Karl weakens as it approaches Mexican coast
Karl was the 11th named storm of the season in the Atlantic Basin, but it poses no threat to the US.
Karl weakened to a tropical depression Friday ahead of landfall along the southern coast of Mexico.
Forecasters were still expecting gusty winds and heavy rain through Sunday morning.
Karl's slow movement will bring the potential for mudslides in the mountainous regions southeast of Mexico's Veracruz state.
This latest tropical cyclone will be the second to impact Central America in less than a week's time and follows on the heels of Hurricane Julia, which impacted countries south of Mexico last weekend and earlier this week.
A blocking ridge of high pressure prevented Karl from directly impacting the U.S. Gulf Coast.
The Atlantic hurricane season has less two months remaining, so it's not unusual for the tropics to remain active in October. The month ranks as the third-most active (behind September and August) for tropical activity in the Atlantic Basin, typically producing about two named storms each year, one of which becomes a hurricane.
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Where is Karl?
Karl is centered over the southwestern Gulf of Mexico and is less than 75 miles west of Ciudad del Carmen, Mexico.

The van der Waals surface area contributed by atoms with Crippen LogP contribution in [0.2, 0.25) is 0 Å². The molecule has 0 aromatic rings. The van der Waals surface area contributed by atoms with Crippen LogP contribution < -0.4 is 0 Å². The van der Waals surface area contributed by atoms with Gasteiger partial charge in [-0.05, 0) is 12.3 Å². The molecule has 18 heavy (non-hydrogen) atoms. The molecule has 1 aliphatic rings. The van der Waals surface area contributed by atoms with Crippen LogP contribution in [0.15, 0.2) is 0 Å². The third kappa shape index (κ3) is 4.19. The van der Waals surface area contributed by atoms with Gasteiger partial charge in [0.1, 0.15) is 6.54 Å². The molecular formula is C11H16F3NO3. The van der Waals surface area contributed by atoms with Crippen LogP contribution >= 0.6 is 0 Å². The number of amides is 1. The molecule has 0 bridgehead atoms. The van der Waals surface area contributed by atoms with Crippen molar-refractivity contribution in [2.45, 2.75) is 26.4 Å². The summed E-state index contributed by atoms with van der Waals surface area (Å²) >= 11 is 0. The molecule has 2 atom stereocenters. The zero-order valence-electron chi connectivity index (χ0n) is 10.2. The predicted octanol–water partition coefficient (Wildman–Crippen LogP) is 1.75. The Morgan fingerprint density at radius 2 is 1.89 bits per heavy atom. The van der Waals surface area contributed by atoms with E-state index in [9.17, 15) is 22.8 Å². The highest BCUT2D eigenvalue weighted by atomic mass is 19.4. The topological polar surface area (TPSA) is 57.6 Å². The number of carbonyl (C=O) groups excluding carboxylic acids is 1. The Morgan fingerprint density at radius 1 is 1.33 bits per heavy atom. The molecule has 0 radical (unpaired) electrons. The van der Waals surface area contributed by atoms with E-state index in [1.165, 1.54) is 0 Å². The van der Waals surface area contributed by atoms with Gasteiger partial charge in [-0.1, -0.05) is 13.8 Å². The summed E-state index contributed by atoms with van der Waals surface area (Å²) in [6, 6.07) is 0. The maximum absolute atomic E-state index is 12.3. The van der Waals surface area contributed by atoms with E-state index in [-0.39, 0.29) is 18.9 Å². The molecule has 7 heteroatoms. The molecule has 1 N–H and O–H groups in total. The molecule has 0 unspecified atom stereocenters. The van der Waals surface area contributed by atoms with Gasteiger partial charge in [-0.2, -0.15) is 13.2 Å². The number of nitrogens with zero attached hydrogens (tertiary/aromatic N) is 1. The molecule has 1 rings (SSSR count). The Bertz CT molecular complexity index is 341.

As of Saturday morning, the cyclone had maximum sustained winds of 30 mph and is moving southwest at 5 mph.
Due to Karl's weakening, all Tropical Storm Warnings were canceled but the threat of heavy rain continues.
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What are the impacts of Karl?
Karl is expected to bring gusty to the coast of southern Mexico.
Additionally, between 2 and 5 inches of rain is likely across portions of Mexico's Veracruz, Tabasco, northern Chiapas and northern Oaxaca states through Sunday morning, with isolated amounts as high as 10 inches possible in some areas.
The FOX Forecast Center says this rainfall could cause flash flooding, as well as mudslides in the higher terrain.
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What else is brewing in the Atlantic?
The National Hurricane Center is monitoring a tropical disturbance off the western coast of Africa, but the system is fairly disorganized.
Some slow development is possible next week as environmental conditions become more favorable for development.
The NHC believes the tropical disturbance has a low chance of development over the next five days.
Whether or not development occurs, the tropical disturbance is expected to stay harmlessly out over portions of the eastern Atlantic.
The Atlantic Basin hurricane season runs through Nov. 30.